GENERICO.ruEconomicsThe rarest US stamp is up for auction: it will sell for millions of dollars

The rarest US stamp is up for auction: it will sell for millions of dollars

Philatelic rarity called the “Holy Grail” for collectors

The rarest US stamp is up for auction. It is expected to sell for millions of dollars. This summer, philatelists will have the chance to acquire the rarest U.S. postage stamp ever: the 1868 one-cent stamp known as the “Z-grill.”

Philatelic rarities have been called the

The one-cent Z-grill stamp will be offered for sale by Robert A. Siegel Auction Galleries on June 14, CNN reports, marking the first time the rare stamp has been offered at auction since 1998. Experts at the New York auction house say it could fetch between four and five million dollars, making it the most expensive US stamp ever sold. (It was surpassed internationally by a British Guiana one-cent purple stamp, which sold for $8.3 million in 2021.)

The reason for the exorbitant cost is simple, CNN notes. Of the two known one-cent copies of the Z-grill, one is kept in the New York Public Library. Thus, only one Z-grill with a denomination of one cent is available to private collectors. Since 2005, the coveted brand has been owned by billionaire investor and “bond king” Bill Gross.

“It is considered a trophy of United States stamp collecting,” said Charles Shreve, who for many years managed Gross's extensive stamp collection and is director of international auctions at Robert A. Siegel Auction Galleries.< /p>

To the untrained eye, the blue one-cent Z-bar stamp, featuring the nation's first Postmaster General, Benjamin Franklin, looks like any old stamp. What’s special about it is the embossed “waffle” texture. drawing on paper, also known as Z-grid.

This piece has a fascinating history. After the Civil War, the US Post Office “developed an irrational fear” to people destamping and reusing stamps, which in turn would result in lost revenue, Scott Trepel, president of Robert A. Siegel Auction Galleries, told CNN.

One way to prevent stamp counterfeiting is there was a technique called grilling, which created a pattern of small indentations on the surface of the paper. Once the stamp was cancelled, ink would seep through these depressions into the stamp, making it difficult to reuse.

“Is it like a lot of other cheap brands? Yes, at first glance, it looks like an ordinary brand,” Trepel said. “But it’s that grille that makes it so important.”

One-cent stamps were produced in 1868. The stamp hit the market in 1975, selling for $42,500, and again in 1977, this time for $90,000, according to the auction house. Eventually, it was acquired by the owner of the Los Angeles Lakers. Jerry Bass, who sold it in 1986 for $418,000. The one-cent Z-grill was put up for auction again in 1998.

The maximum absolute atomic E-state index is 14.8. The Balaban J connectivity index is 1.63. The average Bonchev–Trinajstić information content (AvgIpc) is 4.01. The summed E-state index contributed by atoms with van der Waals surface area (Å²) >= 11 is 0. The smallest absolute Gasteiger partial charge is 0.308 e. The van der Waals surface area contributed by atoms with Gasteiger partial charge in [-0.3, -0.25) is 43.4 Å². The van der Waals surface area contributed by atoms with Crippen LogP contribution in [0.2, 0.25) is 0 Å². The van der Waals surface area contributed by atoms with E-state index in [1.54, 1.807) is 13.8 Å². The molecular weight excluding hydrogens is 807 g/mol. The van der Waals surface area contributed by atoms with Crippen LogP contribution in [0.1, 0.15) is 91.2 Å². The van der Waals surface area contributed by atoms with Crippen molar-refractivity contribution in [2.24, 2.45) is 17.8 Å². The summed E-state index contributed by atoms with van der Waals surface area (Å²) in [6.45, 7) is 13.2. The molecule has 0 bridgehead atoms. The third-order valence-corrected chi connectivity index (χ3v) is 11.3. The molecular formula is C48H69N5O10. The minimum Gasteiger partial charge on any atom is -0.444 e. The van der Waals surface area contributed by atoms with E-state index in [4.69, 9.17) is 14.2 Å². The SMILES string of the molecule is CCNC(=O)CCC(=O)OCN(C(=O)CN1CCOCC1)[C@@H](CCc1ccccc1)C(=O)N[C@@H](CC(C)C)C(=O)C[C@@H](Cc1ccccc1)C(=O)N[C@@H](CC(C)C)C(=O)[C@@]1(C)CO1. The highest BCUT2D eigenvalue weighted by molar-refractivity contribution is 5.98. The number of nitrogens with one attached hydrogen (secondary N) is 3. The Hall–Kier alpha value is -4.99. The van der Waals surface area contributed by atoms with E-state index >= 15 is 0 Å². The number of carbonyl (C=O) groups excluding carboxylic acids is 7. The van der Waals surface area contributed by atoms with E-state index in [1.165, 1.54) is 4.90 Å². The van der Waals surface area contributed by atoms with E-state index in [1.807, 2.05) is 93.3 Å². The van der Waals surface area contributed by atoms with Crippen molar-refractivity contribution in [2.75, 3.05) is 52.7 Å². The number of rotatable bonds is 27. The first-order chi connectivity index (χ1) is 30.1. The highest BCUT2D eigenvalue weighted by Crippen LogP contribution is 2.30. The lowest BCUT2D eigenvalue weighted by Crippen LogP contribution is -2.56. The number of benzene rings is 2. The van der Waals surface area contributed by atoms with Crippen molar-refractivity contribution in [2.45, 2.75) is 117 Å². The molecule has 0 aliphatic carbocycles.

Gross, co-founder of Pacific Investment Management Company (PIMCO) and a lifelong philatelist, asked Charles Shreve to help him assemble a complete collection of all stamps issued by the Postal Service. US service.

He inherited this hobby from his mother, who began collecting stamps when Gross was a child. According to Shreve, she believed they would increase in value and bring in enough money to pay for his college education. When the collection proved useless, Gross could not forget the dejected expression on his mother's face. So he decided to prove her theory. “When he started making money, he said to himself: "I'm going to prove that my mother was right by buying stamps. “She just bought the wrong ones,” Shreve said.

According to Shreve, the one-cent Z grill stamp was one of the last ones Gross needed to achieve his goal, but he ultimately lost the 1998 auction to fellow stamp collector Don Sandman.

In 2005, Gross finally acquired the one-cent “Z-grill” ;, having bought a block of inverted “Jenny” for $3 million and traded it with Sandman for a valuable stamp, finally completing his collection.

Once Gross achieved this goal, he ventured into collecting other rare stamps before eventually losing interest. He began selling some of them in 2007, but stuck with his beloved collection of U.S. stamps until about 2017, when he told Shreve he was willing to sell that too.

The entire collection is estimated to be worth $15 million to $20 million. The top 100 stamps from the collection will be auctioned on June 14, while the remaining stamps will be sold on June 15.

“There are several stamps that will bring $500,000 or $750,000, but the one-cent Z-grill “The star of the show,” Shreve said. “I just know some people who are hungry for it, and we want to try to get as many people interested in it as possible.”

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